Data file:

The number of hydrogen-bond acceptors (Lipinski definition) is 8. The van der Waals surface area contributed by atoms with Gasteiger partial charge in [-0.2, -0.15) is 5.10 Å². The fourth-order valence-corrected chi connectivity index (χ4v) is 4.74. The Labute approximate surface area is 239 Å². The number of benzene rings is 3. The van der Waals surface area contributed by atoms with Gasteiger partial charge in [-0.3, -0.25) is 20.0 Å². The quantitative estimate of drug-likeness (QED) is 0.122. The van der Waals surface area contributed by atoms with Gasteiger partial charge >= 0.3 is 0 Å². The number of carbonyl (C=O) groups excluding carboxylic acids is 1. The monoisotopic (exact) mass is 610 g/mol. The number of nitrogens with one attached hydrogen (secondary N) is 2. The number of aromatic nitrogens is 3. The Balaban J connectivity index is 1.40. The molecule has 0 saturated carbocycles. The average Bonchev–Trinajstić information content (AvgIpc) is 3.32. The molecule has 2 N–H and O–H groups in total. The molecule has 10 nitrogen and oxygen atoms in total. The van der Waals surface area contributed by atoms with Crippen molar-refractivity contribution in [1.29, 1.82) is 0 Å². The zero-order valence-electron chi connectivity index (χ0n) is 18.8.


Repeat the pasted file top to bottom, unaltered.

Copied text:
The number of hydrogen-bond acceptors (Lipinski definition) is 8. The van der Waals surface area contributed by atoms with Gasteiger partial charge in [-0.2, -0.15) is 5.10 Å². The fourth-order valence-corrected chi connectivity index (χ4v) is 4.74. The Labute approximate surface area is 239 Å². The number of benzene rings is 3. The van der Waals surface area contributed by atoms with Gasteiger partial charge in [-0.3, -0.25) is 20.0 Å². The quantitative estimate of drug-likeness (QED) is 0.122. The van der Waals surface area contributed by atoms with Gasteiger partial charge >= 0.3 is 0 Å². The number of carbonyl (C=O) groups excluding carboxylic acids is 1. The monoisotopic (exact) mass is 610 g/mol. The number of nitrogens with one attached hydrogen (secondary N) is 2. The number of aromatic nitrogens is 3. The Balaban J connectivity index is 1.40. The molecule has 0 saturated carbocycles. The average Bonchev–Trinajstić information content (AvgIpc) is 3.32. The molecule has 2 N–H and O–H groups in total. The molecule has 10 nitrogen and oxygen atoms in total. The van der Waals surface area contributed by atoms with Crippen molar-refractivity contribution in [1.29, 1.82) is 0 Å². The zero-order valence-electron chi connectivity index (χ0n) is 18.8.